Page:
Lose Weight By Controlling The Fat Storage Hormone

Trouble Spot Nutrition

Created by Janet Hradil, Trouble Spot Nutrition is a 3 Phase Hormonal Solution That Melts Away Trouble Spot Fat In Less Than 15 Minutes A Day. Leptin, cortisol, and testosterone all have an influence on our weight issues, but not many of us know it. Janet Hradil has created Trouble Spot Nutrition with the intent of teaching people how their hormones affect their weight loss efforts, and how nutrition can easily correct hormone issues and help fight fat faster than ever before. In each of your fat cells, there is an enzyme, 11 beta-hydroxysteroid dehydrogenase-1 (Hsd), that takes inactive cortisone (a hormone) and turns it into cortisol, a fat storing compound. If you have high amounts of Hsd, you will have high amounts of fat storage. While Hsd is genetically determined, you can use nutrition to reduce levels and stop the unwanted fat storage, even on your trouble spots. Read more...

Trouble Spot Nutrition Overview

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Leptin and Immune Function

Levels of this adipocyte-derived hormone are proportional to fat mass, but may be lowered rapidly by fasting. Impaired cell-mediated immunity and reduced levels of leptin are both features of low body weight in humans. There is enough reported evidence to suggest a role for leptin in linking nutritional status to cognate cellular immune function, and to provide a molecular mechanism to account for the immune dysfunction observed in starvation 44 . The decrease in leptin plasma concentrations during food deprivation leads to impaired immune function, whereas the restoration of leptin to normal levels by feeding after starvation is sufficient to ameliorate the immune response and is followed by a significant increase in Th1 activity, supporting further the role of lep-tin as a nutritional sensor for the immune functions 45 . Therefore, leptin is the signal that connects the energy stores with the immune system, and may play a role in the immunosuppression of starvation. Leptin seems to...

Plasma Leptin Concentration

Plasma leptin concentrations correlate with adiposity, being high in obesity and decreasing after weight loss. Elevation of serum leptin in obesity appears to result from both increased fat mass and increased leptin release from larger adipocytes 42 . However, leptin levels are not constant in blood. They are considered to be pulsatile, with a frequency of about one pulse every 45 min 32 . In healthy subjects, circulating leptin concentrations exhibit a diurnal pattern, with a nadir in the mid-morning and a late-night nocturnal peak 5, 43 . The diurnal leptin pattern is dependent on insulin responses to meals and is therefore influenced by meal timing 44 and dietary macronutrient composition 45 . Gender-dependent differences have been found. The distribution of fat in the body differs between the male and female sexes. Females have more body fat and higher plasma leptin levels per gram of fat. Moreover, the brains of male and female rats are differentially sensitive to the cata-bolic...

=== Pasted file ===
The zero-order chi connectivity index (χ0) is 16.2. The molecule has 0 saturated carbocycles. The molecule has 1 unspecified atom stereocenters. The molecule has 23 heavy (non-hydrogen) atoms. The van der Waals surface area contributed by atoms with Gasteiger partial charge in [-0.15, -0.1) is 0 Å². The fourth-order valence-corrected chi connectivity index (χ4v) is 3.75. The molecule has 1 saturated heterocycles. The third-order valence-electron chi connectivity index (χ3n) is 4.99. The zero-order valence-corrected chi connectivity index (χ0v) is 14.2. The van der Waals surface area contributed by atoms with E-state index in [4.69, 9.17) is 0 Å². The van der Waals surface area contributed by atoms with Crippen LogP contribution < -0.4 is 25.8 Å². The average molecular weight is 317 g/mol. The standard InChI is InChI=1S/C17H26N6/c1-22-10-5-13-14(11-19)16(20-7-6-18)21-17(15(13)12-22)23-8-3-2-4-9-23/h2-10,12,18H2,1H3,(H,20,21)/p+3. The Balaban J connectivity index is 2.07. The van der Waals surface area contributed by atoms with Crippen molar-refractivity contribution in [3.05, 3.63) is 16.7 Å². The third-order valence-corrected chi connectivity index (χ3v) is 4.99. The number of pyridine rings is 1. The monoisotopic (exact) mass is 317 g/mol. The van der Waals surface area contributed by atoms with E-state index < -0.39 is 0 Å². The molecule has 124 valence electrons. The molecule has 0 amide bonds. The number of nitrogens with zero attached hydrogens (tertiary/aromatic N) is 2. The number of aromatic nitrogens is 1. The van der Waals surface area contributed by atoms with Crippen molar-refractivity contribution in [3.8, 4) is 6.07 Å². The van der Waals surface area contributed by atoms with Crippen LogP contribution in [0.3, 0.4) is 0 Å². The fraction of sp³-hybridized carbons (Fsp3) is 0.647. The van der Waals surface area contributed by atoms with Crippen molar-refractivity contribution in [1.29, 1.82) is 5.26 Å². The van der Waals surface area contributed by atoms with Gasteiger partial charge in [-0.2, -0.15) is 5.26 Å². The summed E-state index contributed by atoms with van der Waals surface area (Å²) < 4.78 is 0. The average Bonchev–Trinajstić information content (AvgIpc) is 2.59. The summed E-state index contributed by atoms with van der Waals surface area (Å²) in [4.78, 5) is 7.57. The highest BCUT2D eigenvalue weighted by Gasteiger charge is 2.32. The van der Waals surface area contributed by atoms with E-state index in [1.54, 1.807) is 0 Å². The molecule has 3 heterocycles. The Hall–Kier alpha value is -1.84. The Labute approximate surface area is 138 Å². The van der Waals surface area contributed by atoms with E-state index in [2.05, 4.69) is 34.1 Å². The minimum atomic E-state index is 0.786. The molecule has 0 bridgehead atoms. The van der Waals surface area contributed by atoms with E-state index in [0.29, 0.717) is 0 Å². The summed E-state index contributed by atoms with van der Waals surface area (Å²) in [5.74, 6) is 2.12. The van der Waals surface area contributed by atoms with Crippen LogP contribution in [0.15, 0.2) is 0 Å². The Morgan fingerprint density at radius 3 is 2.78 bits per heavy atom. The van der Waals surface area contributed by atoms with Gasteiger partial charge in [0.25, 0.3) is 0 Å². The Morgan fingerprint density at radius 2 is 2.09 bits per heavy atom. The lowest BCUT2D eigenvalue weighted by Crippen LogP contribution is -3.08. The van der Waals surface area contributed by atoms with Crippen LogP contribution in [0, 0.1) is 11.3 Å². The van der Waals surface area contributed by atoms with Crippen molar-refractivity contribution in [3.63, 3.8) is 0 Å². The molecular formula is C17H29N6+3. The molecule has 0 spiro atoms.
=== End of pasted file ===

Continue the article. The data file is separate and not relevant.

Leptin and Central Regulation of Appetite

The hypothalamus is the major site of leptin action in energy homeostasis 54 . Fasting causes a rapid decrease in endogenous leptin level. It is this acute decrease in leptin that signals to the hypothalamus that energy stores may be compromised, resulting in an increase in NPY and agouti-related protein (AgRP) gene expression, which stimulates food intake. At the same time, leptin inhibits the firing of neurons co-expressing the catabolic neuropeptides a-melanocyte-stimulating hormone (a-MSH) (derived from proopiomelanocortin, POMC) and CART 37, 55 . The AgRP-NPY and POMC-CART neurons synapse on each other both project rostrally to second-order neurons in the hypothalamic paraventricular nucleus and caudally to other second-order hypothalamic and extra-hypothalamic sites that are involved in the autonomic and behavioural processes that regulate energy balance 56 . Leptin decreases melanin-concentrating hormone (MCH), galanin and orexin gene expression and increases galanin-like...

Leptin and Reward Behaviour

Collective findings are consistent and compelling for the possible role of adiposity signals in modulating reward behaviour. Leptin may act directly at the midbrain ventral tegmental area (VTA) and also indirectly via signalling at the medial hypothalamus, with subsequent activation of pathways that project to the limbic circuitry. It is possible that the efficacy of leptin at low concentrations, such as levels that reflect the switch from fasting to fed status, is predominantly in the VTA, altering the reward threshold. With post-prandial elevations of leptin, the recruitment of inputs via the medial hypothalamus and via the limbic system may be inhibited in a synergic manner, resulting in decreased appetite or ingestive behaviour. It is possible that palatability and hedonic attributes of food may lead to enhanced activation of motivation circuitry, temporarily overriding the effectiveness of the adiposity signals in the hypothalamus 38 . Some studies provide evidence that a...